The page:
But if there is indeed life on Kepler-186f, it may not look like what we have here. Given the redder wavelengths of light on the planet, vegetation there would sprout in hues of yellow and orange instead of green.

Read more. [Image: NASA Ames/SETI Institute/JPL-Caltech]

Quote
"Life is truly beautiful if you just take a moment to look, listen, and feel."

— Jenny Prinn

Video

buttonpoetry:

In two weeks, Button will be traveling to Boulder, CO to film this year’s College Unions Poetry Slam Invitational. REBLOG Lily along with the title of one of your favorite poems from last year’s tournament (full playlist here) and we’ll feature some of them again here and on Facebook as we amp up for CUPSI 2014!

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nprontheroad:

Nuevo Laredo, Mexico  - Ruben Flores, 64, sits inside his one-room office. He types letters for people who can’t write. He opened his stall in 1964, just across from the city’s municipal building. For nearly 50 years he’s helped people with everything from taxes to government forms, but his favorite letters to write are love letters. To him the border has changed a lot over time and today he says it makes it harder for people to get visas and for tourists to enter his city.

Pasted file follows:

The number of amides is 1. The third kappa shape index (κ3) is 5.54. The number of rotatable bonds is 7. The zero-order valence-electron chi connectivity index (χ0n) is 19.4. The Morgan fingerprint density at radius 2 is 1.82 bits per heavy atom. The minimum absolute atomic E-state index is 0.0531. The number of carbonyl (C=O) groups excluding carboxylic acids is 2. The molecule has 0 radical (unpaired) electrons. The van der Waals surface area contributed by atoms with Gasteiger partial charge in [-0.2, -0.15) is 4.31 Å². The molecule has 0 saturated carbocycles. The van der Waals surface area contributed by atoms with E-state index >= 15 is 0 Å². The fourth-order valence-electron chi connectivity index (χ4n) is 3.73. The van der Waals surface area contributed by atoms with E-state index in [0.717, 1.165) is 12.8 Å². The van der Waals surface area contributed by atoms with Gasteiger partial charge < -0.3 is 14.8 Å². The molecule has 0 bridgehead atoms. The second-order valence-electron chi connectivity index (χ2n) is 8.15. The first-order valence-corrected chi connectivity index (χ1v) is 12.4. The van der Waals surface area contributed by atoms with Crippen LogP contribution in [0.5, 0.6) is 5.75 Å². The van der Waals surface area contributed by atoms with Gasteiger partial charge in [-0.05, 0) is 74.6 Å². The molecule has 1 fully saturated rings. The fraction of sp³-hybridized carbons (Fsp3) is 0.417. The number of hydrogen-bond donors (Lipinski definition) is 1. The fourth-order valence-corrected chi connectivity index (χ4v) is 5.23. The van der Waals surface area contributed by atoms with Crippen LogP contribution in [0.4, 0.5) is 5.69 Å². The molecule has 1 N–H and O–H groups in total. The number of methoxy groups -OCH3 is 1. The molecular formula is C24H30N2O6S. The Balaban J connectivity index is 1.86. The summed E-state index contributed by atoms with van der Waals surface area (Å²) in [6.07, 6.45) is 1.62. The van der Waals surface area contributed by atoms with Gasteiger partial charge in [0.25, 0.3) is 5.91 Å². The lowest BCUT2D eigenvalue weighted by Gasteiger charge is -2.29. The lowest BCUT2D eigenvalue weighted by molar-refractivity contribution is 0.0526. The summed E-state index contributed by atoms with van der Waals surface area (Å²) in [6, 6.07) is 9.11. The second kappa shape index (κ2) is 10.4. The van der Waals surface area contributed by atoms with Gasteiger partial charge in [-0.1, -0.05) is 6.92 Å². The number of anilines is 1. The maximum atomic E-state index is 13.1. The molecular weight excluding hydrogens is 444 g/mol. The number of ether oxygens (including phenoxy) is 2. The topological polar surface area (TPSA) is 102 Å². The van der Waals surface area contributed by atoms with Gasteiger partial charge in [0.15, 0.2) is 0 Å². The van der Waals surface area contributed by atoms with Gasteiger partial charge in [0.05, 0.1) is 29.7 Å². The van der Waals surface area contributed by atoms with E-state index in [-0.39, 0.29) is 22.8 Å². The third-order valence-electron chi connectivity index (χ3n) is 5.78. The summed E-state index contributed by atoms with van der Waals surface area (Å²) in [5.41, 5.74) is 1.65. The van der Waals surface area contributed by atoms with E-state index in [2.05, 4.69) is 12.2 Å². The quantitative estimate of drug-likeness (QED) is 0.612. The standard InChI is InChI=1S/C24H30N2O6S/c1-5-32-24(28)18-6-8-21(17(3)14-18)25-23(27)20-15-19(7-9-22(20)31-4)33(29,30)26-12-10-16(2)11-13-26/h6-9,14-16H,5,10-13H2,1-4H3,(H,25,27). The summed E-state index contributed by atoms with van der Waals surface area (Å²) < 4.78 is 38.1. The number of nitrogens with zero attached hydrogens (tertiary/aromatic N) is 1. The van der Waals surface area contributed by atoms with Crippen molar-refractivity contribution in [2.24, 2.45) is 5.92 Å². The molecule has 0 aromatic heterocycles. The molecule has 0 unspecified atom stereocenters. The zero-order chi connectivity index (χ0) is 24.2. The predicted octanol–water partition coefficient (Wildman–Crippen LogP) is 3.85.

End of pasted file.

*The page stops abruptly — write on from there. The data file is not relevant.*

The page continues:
Throughout the years he’s seen a lot of life pass by and has many memories. One of his fondest — the night he and his friends went to see the Beatles in ‘A Hard Days Night.’ “I remember the day like it was yesterday,” said Flores, with a wide grin.
And yes, he really said that, believe me I didn’t prompt the pun. Half his answers were in Beatles lyrics.
(@kainazamaria/NPR)

nprontheroad:

Nuevo Laredo, Mexico  - Ruben Flores, 64, sits inside his one-room office. He types letters for people who can’t write. He opened his stall in 1964, just across from the city’s municipal building. For nearly 50 years he’s helped people with everything from taxes to government forms, but his favorite letters to write are love letters. To him the border has changed a lot over time and today he says it makes it harder for people to get visas and for tourists to enter his city.